China's Moore Treads MTT S80 graphics card has been tested in a suite of games by TechTuber BullsLab Jay. They say these GPUs only come up for sale occasionally in small batches, so they were fortunate to be able to grab one.
In brief, the 12nm, 4096 core GPU with 16GB of GDDR6 and a TGP of 250W is disappointing in gaming, as it was consistently outgunned by the GT 1030 2GB with a 30W TGP. Moreover, the card seemed to be restricted to DX9 gaming at the time of review (it is advertised as DX11-capable) and its AV1 codec acceleration was also lacking. Last but not least, BullsLab Jay’s investigation shows that the MTT S80 relies on a PowerVR-based GPU architecture – so its mysterious Chunxaio GPU with MUSA cores has now been unmasked.
In the BullsLab Jay video, you can see the Moore Threads graphics card unboxed, tested and disassembled. If you open the link you can watch it with closed-captioned in English, but we have embedded the benchmarks-only video from the TechTuber’s ENG channel below. So you can check out some of the benchmarking action without any fiddling with caption controls.
The 250W MTT S80 has a bulky triple fan cooler, but once removed you can see the PCB is only about two fans in length. Contrast this design with the 30W GT 1030 which can run with a passive heatsink. The other card in the tests, a 120W GTX 1060, offered stratospheric gaming performance compared to the MTT S80, but it's also usually manufactured in single- or two-fan versions.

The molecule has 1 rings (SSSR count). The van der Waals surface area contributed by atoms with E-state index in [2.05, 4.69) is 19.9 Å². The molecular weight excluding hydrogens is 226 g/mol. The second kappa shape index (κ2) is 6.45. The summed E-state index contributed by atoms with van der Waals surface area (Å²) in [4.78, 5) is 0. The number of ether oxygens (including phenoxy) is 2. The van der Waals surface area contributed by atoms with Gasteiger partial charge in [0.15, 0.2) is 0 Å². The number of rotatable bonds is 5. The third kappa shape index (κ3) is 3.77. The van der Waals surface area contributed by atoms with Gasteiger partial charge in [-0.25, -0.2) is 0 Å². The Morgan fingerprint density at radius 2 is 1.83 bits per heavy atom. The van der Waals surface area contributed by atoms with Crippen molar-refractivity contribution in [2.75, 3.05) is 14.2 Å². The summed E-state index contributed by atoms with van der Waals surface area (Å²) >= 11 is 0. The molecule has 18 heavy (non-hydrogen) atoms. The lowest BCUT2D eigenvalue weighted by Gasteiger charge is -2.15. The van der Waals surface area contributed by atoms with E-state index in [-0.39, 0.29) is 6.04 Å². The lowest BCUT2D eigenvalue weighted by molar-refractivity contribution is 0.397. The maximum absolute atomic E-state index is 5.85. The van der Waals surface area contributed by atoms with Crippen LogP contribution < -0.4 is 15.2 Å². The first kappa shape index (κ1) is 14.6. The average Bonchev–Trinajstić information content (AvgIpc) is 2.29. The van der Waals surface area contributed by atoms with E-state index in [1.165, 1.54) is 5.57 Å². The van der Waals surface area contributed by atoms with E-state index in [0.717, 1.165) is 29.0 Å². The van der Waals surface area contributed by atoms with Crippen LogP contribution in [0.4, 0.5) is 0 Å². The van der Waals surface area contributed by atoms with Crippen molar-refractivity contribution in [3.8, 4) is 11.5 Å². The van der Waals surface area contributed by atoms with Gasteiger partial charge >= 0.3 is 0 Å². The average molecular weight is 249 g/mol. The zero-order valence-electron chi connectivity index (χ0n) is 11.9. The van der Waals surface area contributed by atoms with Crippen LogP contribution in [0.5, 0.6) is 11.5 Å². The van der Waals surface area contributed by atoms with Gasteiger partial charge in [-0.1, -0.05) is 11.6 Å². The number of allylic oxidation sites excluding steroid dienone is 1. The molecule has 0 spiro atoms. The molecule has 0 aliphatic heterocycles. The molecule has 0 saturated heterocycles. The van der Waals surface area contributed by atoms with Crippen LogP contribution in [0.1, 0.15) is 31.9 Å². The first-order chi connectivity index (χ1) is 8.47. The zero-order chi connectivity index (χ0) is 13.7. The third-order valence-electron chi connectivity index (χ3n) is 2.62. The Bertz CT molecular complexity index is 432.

Getting to the benchmarks, the titles under comparative tests were limited to DX9 games, as that is all that worked on the Moore Threads review card / driver. The architecture is claimed to support DX11, so it looks like some driver updates will be required. In the video's summary charts, the MTT S80 is often half as fast as the aging low-power GT 1030. Only an outlier or two indicates the MTT S80 has some potential.
Speaking of unfulfilled potential, the touted AV1 video codec support claims are also ringing hollow right now. Several tests showed AV1 decoding was tackled by the CPU, however the card was seen to shove VP9 Codec video processing to the GPU in YouTube testing.
BullsLab Jay dug through old Moore Threads China presentations and concluded that the MTT S80 uses Imagination Technologies' PowerVR architecture. Moore Threads have not been very upfront about this, and some had hoped that it was taking a different tack to the Innosilicon Fantasy (Fenghua) line, which also uses PowerVR IP. (And again, it wasn’t very up-front in letting people know about the underlying architecture).
The Moore Threads MTT S80 graphics card sells for the equivalent of approximately $430 in China, bundled with an Asus TUF B660M motherboard. If we take away the cost of the board, the graphics card is roughly $260. Perhaps it will start to show more of its FP32 potential as drivers mature and these PowerVR cards for PCs will become more effective challengers.